THE NEST BOX



This poem is inspired by the photograph of a blue tit taken by my brother Chris Knight. His bird and squirrel photos take me straight back to the garden of our old family home where our parents spent over 50 years nurturing and enjoying the garden before we watched it grow wild as illness reduced their mobility. In his final years we would sit for hours with Dad in the glass walled garden room, open to the outside on a warm day, watching the birds together.


THE NEST BOX

Sawdust sprinkled the scratchy grass like 

stale breadcrumbs scattered on the bird table.

I skipped around him as he nailed and hinged,

the bird box fixed to red brick where blue tits

reared teeming broods of chicks, fledglings safe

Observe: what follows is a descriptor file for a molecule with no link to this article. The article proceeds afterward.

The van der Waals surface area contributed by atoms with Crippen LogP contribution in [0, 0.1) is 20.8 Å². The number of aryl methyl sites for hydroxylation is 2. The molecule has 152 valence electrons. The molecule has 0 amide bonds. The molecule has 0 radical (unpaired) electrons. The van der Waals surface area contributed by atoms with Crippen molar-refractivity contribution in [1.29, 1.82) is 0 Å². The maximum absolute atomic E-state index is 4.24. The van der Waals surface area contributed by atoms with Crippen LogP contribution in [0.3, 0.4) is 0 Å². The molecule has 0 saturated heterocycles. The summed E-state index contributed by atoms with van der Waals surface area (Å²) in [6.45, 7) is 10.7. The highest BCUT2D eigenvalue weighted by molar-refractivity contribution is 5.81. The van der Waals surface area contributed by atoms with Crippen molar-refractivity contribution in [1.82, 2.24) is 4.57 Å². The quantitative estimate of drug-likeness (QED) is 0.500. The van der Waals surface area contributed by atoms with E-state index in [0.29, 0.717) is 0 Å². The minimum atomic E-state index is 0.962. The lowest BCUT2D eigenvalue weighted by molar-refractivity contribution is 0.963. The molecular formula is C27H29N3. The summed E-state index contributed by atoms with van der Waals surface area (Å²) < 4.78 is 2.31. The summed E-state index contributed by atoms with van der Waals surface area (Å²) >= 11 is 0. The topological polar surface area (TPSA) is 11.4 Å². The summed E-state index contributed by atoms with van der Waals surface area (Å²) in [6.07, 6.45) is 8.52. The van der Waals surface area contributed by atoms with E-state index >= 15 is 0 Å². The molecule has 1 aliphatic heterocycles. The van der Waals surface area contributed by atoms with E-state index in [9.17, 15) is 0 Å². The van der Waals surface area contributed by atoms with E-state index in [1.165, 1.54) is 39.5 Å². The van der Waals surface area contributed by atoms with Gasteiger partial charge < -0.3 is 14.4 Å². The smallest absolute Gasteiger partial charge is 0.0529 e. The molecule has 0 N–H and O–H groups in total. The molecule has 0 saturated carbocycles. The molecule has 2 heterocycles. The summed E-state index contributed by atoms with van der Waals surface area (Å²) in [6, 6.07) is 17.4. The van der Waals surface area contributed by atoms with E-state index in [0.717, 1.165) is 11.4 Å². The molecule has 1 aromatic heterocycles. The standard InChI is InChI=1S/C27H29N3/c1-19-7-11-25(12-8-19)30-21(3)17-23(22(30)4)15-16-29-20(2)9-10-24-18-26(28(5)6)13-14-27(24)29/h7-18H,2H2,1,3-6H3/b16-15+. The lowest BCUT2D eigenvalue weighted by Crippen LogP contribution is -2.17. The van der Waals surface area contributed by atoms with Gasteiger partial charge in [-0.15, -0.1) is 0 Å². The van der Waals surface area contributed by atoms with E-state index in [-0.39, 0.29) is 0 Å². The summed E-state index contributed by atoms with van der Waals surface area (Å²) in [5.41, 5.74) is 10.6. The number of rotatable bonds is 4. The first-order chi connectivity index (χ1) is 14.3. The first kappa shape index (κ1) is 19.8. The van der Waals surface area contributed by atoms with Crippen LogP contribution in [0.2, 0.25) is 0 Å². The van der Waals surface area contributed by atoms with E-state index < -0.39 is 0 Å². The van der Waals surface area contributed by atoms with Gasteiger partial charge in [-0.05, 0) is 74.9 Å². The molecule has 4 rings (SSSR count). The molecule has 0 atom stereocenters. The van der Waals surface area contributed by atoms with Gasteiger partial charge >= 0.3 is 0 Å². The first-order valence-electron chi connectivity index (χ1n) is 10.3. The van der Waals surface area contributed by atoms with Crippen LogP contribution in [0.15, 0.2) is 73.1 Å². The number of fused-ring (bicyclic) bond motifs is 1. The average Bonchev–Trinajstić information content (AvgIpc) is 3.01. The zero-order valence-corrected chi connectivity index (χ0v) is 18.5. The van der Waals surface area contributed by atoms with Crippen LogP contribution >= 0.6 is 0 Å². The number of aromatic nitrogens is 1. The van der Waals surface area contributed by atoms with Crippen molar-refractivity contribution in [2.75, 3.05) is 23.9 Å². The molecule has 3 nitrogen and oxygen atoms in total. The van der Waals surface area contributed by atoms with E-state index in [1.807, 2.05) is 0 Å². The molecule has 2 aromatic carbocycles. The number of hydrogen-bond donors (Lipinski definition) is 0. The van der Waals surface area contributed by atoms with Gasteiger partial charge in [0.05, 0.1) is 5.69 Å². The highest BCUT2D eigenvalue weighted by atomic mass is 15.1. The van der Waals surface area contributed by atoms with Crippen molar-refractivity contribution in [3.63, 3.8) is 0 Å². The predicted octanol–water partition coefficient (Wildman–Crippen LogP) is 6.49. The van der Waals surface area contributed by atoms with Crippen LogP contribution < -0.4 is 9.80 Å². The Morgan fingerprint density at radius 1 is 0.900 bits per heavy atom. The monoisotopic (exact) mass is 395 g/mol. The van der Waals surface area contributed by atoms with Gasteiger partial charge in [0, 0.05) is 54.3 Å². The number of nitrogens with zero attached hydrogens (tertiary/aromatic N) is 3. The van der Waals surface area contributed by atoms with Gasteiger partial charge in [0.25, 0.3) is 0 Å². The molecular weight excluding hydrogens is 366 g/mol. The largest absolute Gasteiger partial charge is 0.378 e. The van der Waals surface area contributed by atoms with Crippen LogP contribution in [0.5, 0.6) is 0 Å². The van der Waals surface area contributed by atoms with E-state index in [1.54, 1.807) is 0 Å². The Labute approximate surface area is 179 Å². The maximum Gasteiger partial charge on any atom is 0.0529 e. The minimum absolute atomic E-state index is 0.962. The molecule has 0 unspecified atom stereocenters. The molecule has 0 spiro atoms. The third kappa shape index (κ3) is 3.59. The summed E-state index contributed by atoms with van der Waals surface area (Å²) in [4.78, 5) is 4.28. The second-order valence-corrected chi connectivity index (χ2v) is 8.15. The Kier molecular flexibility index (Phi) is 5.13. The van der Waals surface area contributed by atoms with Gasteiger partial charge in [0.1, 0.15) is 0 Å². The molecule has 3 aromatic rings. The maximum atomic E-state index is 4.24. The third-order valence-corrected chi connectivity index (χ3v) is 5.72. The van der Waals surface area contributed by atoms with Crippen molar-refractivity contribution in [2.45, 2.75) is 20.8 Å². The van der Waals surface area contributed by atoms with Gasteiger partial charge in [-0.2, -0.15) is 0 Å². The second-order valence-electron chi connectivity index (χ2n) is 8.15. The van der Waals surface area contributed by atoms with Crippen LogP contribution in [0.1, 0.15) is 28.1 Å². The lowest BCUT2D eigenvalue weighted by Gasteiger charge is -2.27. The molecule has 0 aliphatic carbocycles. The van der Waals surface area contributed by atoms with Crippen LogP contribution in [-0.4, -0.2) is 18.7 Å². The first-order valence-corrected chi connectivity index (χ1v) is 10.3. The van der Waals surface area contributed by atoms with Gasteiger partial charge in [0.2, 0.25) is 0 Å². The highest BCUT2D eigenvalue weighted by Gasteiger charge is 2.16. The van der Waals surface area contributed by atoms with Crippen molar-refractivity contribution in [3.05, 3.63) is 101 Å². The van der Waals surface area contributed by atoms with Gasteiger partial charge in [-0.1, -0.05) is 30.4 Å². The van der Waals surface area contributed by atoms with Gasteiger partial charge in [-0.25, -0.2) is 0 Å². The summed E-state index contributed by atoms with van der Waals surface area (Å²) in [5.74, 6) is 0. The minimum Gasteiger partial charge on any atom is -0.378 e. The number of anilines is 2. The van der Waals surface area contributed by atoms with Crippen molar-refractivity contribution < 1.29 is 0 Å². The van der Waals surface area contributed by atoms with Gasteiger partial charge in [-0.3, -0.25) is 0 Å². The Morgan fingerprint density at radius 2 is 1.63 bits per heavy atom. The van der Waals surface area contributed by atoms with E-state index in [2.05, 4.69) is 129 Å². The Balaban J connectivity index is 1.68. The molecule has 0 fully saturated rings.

from prowling cats hunting nests in beech hedges. 


Hidden behind slanted greenhouse glass, 

the nest box outlived him, hanging forgotten 

as honey pine mossed to green, twig ringlet

tendrils sprouting from rain blackened cracks.

Hungry tits still fly, feathers flash blue as a

midsummer sky, bellies bright as buttercups.


Stripping the garden; a lifetime of debris buried

beneath leaf mould, tangled in wired bramble, 

nature’s decay rotting fencing into cobwebbed lace 

veiling earth licked crocks of cinnamon pot.

I think of him hanging nuts on failing legs, whiling 

hours watching sapphire wings flit in the garden. 



© 2019 Jacqueline Knight Cotterill.  All rights reserved. 

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